Scientists Use Mars-Inspired Technology to Find Water on Earth

More

A team of scientists from NASA's Jet Propulsion Laboratory in Pasadena, California, has used technologies developed for looking for water on Mars to search for underground aquifers in the deserts of Kuwait. About one-fifth of the Earth's land surface is desert, and many deserts are highly populated, such as regions of North Africa, the Middle East, and the southwestern United States.

The scientists flew in a helicopter over two well-known aquifers and were able to accurately locate the subsurface water, 66 to 213 feet underground. Essam Heggy, the team's lead researcher, explains in the video below.

For more videos from NASA, visit http://www.nasa.gov/.

Jump to comments

Rebecca J. Rosen is a senior editor at The Atlantic, where she oversees the Business Channel. She was previously an associate editor at The Wilson Quarterly.

Get Today's Top Stories in Your Inbox (preview)

Is Technology Making Us Better Storytellers?

How have stories changed in the age of social media? The minds behind House of Cards, This American Life, and The Moth discuss.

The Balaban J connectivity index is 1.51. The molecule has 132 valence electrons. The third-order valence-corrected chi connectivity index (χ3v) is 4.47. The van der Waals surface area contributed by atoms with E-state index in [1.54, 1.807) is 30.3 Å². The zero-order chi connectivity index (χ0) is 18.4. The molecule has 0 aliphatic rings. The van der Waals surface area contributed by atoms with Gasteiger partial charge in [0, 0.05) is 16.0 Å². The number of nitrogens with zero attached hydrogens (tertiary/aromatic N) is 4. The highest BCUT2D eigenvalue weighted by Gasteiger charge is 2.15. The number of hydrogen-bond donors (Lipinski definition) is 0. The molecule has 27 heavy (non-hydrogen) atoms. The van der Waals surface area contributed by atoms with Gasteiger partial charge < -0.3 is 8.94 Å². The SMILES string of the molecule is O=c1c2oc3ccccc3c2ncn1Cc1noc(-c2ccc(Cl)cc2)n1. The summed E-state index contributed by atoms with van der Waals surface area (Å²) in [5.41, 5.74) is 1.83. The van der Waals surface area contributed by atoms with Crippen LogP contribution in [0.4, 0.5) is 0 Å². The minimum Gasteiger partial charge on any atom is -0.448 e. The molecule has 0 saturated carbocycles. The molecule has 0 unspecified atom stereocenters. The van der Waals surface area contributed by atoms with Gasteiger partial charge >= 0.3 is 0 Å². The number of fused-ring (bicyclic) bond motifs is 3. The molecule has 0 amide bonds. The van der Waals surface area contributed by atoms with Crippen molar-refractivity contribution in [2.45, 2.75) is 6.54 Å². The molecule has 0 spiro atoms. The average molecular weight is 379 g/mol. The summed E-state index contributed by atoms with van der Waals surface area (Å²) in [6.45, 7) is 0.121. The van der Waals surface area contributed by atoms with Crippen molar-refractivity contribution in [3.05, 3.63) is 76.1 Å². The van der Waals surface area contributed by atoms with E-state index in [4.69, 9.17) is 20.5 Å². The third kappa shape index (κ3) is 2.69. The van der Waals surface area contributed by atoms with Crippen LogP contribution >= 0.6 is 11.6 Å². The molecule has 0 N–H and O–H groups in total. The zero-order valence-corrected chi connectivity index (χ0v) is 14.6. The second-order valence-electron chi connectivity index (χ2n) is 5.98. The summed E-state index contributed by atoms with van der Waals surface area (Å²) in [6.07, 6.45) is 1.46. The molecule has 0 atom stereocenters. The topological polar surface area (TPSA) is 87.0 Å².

Join the Discussion

After you comment, click Post. If you’re not already logged in you will be asked to log in or register. blog comments powered by Disqus

Video

Is Technology Making Us Better Storytellers?

The minds behind House of Cards and The Moth weigh in.

Video

A Short Film That Skewers Hollywood

A studio executive concocts an animated blockbuster. Who cares about the story?

Video

In Online Dating, Everyone's a Little Bit Racist

The co-founder of OKCupid shares findings from his analysis of millions of users' data.

Video

What Is a Sandwich?

We're overthinking sandwiches, so you don't have to.

Video

Let's Talk About Not Smoking

Why does smoking maintain its allure? James Hamblin seeks the wisdom of a cool person.

Writers

Up
Down

More in Video

Just In